Because we’d come in to Mountshannon on the M6, the less desirable route, we hadn’t seen much of Lough Derg then. On Saturday we went down to Mountshannon’s small harbor for a few minutes and learned about the sea eagles. Later when we drove from the church to the hotel, we didn’t have time to stop to admire the view. I wanted to be sure we took a moment to do so before we left. After all, Derg is the second-largest lake in the Republic, and the last of the three largest lakes along the River Shannon. Check it out:

I know, I know: ever since I figured out how to embed the map, I can’t resist using it. (It’s not like it’s new technology, either.) But I can spend some serious time poring over a map (what is my obsession with knowing exactly where I am?), so you get to share the joy. 🙂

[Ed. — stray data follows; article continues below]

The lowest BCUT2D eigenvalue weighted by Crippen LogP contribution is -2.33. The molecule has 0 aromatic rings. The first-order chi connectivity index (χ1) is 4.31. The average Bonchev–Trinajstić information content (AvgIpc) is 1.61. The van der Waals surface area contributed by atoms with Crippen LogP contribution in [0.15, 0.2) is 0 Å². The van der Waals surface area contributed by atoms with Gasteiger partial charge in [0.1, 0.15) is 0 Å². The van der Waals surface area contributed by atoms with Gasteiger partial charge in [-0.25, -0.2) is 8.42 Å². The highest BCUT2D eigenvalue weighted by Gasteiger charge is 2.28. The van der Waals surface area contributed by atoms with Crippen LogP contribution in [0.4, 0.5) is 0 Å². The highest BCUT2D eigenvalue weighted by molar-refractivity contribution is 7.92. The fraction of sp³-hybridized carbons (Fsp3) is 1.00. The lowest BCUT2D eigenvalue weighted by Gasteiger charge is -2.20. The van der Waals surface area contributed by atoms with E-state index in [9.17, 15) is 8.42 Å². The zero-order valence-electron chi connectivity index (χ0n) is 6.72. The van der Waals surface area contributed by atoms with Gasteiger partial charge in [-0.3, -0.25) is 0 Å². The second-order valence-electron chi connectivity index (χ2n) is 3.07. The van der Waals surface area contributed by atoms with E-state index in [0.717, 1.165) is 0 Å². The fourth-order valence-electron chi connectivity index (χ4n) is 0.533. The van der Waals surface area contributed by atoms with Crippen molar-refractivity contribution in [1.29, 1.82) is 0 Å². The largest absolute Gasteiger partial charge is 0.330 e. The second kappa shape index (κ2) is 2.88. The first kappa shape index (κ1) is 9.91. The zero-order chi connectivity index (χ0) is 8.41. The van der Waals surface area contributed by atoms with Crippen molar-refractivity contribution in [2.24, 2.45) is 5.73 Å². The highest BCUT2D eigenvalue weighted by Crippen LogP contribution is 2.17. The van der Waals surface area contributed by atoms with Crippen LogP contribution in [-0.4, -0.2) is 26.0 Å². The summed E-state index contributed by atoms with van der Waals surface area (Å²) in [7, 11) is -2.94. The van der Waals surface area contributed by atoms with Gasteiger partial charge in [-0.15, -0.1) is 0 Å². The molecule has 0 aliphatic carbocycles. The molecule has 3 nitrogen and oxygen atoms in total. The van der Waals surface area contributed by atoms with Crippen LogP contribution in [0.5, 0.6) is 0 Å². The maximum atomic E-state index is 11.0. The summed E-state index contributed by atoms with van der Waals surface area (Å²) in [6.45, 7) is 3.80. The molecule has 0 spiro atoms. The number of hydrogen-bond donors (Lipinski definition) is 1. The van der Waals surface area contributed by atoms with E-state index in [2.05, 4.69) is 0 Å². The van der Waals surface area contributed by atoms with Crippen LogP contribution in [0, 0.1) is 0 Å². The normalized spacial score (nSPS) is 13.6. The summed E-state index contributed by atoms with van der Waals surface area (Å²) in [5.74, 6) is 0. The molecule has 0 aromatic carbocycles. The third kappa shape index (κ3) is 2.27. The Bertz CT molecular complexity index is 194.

Lough Derg from the R352. It’s lovely.

Lough Derg from the R352. It’s lovely. And remember, you can click on the photo to zoom in.

Lough Derg. It was a beautiful day.

Lough Derg. It was a beautiful day.

This time we took the M7 all the way back to Dublin. And we saw lots of interesting brown signs which have been duly noted for “next time.” (Brown signs indicate points of interest. Honestly, you could go with no itinerary at all and just let the brown signs lead you around.) One thing that caught my eye on this drive was a billboard out in a field, which was unusual because you just don’t see those. The Irish countryside is really unspoiled in that respect. And then we got close. It was an advert for the pub in Moneygall where President Obama had a pint last year. Monegall: “Obama’s ancestral home”! Oh my.

So we got to the kennel just before closing, to rescue Cleo (she had a grand time, really). And at Gerry’s place we got Bridie unpacked and settled and had a nice cup of tea. Remember that apple tart we bought yesterday? Mmmmm.

Apple tart—gorgeous!

Apple tart—gorgeous!